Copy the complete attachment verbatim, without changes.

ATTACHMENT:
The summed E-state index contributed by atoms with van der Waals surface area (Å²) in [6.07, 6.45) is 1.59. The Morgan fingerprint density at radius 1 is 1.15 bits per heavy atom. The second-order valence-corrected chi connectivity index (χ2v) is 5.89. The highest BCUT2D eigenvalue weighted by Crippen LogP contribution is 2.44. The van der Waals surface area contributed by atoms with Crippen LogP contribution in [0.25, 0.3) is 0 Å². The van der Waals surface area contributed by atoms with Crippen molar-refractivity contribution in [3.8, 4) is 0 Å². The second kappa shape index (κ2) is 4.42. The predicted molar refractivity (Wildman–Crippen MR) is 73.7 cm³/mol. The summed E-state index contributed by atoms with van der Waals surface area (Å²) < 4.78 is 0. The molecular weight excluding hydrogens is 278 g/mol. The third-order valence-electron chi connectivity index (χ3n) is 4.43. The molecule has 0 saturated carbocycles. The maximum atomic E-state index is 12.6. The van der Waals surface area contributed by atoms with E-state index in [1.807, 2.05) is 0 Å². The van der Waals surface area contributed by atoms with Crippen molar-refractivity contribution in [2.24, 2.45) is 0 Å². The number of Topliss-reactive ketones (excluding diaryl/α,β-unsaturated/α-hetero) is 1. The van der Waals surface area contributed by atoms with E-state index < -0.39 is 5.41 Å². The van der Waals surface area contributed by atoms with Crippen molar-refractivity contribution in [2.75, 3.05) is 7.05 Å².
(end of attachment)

The summed E-state index contributed by atoms with van der Waals surface area (Å²) in [6.07, 6.45) is 1.59. The Morgan fingerprint density at radius 1 is 1.15 bits per heavy atom. The second-order valence-corrected chi connectivity index (χ2v) is 5.89. The highest BCUT2D eigenvalue weighted by Crippen LogP contribution is 2.44. The van der Waals surface area contributed by atoms with Crippen LogP contribution in [0.25, 0.3) is 0 Å². The van der Waals surface area contributed by atoms with Crippen molar-refractivity contribution in [3.8, 4) is 0 Å². The second kappa shape index (κ2) is 4.42. The predicted molar refractivity (Wildman–Crippen MR) is 73.7 cm³/mol. The summed E-state index contributed by atoms with van der Waals surface area (Å²) < 4.78 is 0. The molecular weight excluding hydrogens is 278 g/mol. The third-order valence-electron chi connectivity index (χ3n) is 4.43. The molecule has 0 saturated carbocycles. The maximum atomic E-state index is 12.6. The van der Waals surface area contributed by atoms with E-state index in [1.807, 2.05) is 0 Å². The van der Waals surface area contributed by atoms with Crippen molar-refractivity contribution in [2.24, 2.45) is 0 Å². The number of Topliss-reactive ketones (excluding diaryl/α,β-unsaturated/α-hetero) is 1. The van der Waals surface area contributed by atoms with E-state index < -0.39 is 5.41 Å². The van der Waals surface area contributed by atoms with Crippen molar-refractivity contribution in [2.75, 3.05) is 7.05 Å².